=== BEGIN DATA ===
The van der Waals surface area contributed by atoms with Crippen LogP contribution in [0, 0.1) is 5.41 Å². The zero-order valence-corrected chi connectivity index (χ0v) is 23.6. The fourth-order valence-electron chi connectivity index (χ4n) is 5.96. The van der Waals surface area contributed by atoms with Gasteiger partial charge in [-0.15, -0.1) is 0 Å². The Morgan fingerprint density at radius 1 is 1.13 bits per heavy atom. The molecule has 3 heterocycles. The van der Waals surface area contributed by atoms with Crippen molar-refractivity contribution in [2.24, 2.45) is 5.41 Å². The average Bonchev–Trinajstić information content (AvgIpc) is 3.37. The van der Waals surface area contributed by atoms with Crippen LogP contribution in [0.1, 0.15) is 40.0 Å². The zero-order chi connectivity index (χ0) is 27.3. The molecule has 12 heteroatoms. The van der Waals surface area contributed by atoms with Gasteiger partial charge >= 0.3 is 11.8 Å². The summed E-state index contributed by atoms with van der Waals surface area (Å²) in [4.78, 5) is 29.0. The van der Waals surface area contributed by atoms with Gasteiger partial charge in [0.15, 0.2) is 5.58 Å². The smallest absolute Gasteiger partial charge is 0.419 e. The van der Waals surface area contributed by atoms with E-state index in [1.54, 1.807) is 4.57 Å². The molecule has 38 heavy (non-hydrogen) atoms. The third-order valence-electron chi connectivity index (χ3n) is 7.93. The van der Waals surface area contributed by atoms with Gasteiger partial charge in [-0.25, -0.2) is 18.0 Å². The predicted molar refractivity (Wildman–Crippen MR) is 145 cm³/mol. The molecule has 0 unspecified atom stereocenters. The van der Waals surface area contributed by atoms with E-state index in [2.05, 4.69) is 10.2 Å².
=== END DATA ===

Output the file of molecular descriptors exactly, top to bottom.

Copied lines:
The van der Waals surface area contributed by atoms with Crippen LogP contribution in [0, 0.1) is 5.41 Å². The zero-order valence-corrected chi connectivity index (χ0v) is 23.6. The fourth-order valence-electron chi connectivity index (χ4n) is 5.96. The van der Waals surface area contributed by atoms with Gasteiger partial charge in [-0.15, -0.1) is 0 Å². The Morgan fingerprint density at radius 1 is 1.13 bits per heavy atom. The molecule has 3 heterocycles. The van der Waals surface area contributed by atoms with Crippen molar-refractivity contribution in [2.24, 2.45) is 5.41 Å². The average Bonchev–Trinajstić information content (AvgIpc) is 3.37. The van der Waals surface area contributed by atoms with Crippen LogP contribution in [0.1, 0.15) is 40.0 Å². The zero-order chi connectivity index (χ0) is 27.3. The molecule has 12 heteroatoms. The van der Waals surface area contributed by atoms with Gasteiger partial charge >= 0.3 is 11.8 Å². The summed E-state index contributed by atoms with van der Waals surface area (Å²) in [4.78, 5) is 29.0. The van der Waals surface area contributed by atoms with Gasteiger partial charge in [0.15, 0.2) is 5.58 Å². The smallest absolute Gasteiger partial charge is 0.419 e. The van der Waals surface area contributed by atoms with E-state index in [1.54, 1.807) is 4.57 Å². The molecule has 38 heavy (non-hydrogen) atoms. The third-order valence-electron chi connectivity index (χ3n) is 7.93. The van der Waals surface area contributed by atoms with Gasteiger partial charge in [-0.25, -0.2) is 18.0 Å². The predicted molar refractivity (Wildman–Crippen MR) is 145 cm³/mol. The molecule has 0 unspecified atom stereocenters. The van der Waals surface area contributed by atoms with E-state index in [2.05, 4.69) is 10.2 Å².